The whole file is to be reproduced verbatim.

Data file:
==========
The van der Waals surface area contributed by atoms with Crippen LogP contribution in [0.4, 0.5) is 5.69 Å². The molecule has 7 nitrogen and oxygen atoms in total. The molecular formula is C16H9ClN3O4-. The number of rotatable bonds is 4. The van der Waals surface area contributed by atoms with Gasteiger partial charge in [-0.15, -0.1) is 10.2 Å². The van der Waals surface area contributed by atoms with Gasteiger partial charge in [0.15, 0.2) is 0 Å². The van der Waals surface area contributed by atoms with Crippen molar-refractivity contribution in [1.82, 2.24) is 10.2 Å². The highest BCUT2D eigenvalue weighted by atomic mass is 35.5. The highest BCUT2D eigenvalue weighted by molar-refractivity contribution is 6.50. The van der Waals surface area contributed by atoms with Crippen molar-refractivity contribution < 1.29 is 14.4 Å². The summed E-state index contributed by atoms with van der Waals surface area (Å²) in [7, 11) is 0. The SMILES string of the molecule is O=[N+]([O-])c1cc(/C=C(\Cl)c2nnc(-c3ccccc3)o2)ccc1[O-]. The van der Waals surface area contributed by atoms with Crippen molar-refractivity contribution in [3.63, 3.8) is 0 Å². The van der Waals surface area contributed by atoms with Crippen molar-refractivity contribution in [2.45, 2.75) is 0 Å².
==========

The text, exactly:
The van der Waals surface area contributed by atoms with Crippen LogP contribution in [0.4, 0.5) is 5.69 Å². The molecule has 7 nitrogen and oxygen atoms in total. The molecular formula is C16H9ClN3O4-. The number of rotatable bonds is 4. The van der Waals surface area contributed by atoms with Gasteiger partial charge in [-0.15, -0.1) is 10.2 Å². The van der Waals surface area contributed by atoms with Gasteiger partial charge in [0.15, 0.2) is 0 Å². The van der Waals surface area contributed by atoms with Crippen molar-refractivity contribution in [1.82, 2.24) is 10.2 Å². The highest BCUT2D eigenvalue weighted by atomic mass is 35.5. The highest BCUT2D eigenvalue weighted by molar-refractivity contribution is 6.50. The van der Waals surface area contributed by atoms with Crippen molar-refractivity contribution < 1.29 is 14.4 Å². The summed E-state index contributed by atoms with van der Waals surface area (Å²) in [7, 11) is 0. The SMILES string of the molecule is O=[N+]([O-])c1cc(/C=C(\Cl)c2nnc(-c3ccccc3)o2)ccc1[O-]. The van der Waals surface area contributed by atoms with Crippen molar-refractivity contribution in [3.63, 3.8) is 0 Å². The van der Waals surface area contributed by atoms with Crippen molar-refractivity contribution in [2.45, 2.75) is 0 Å².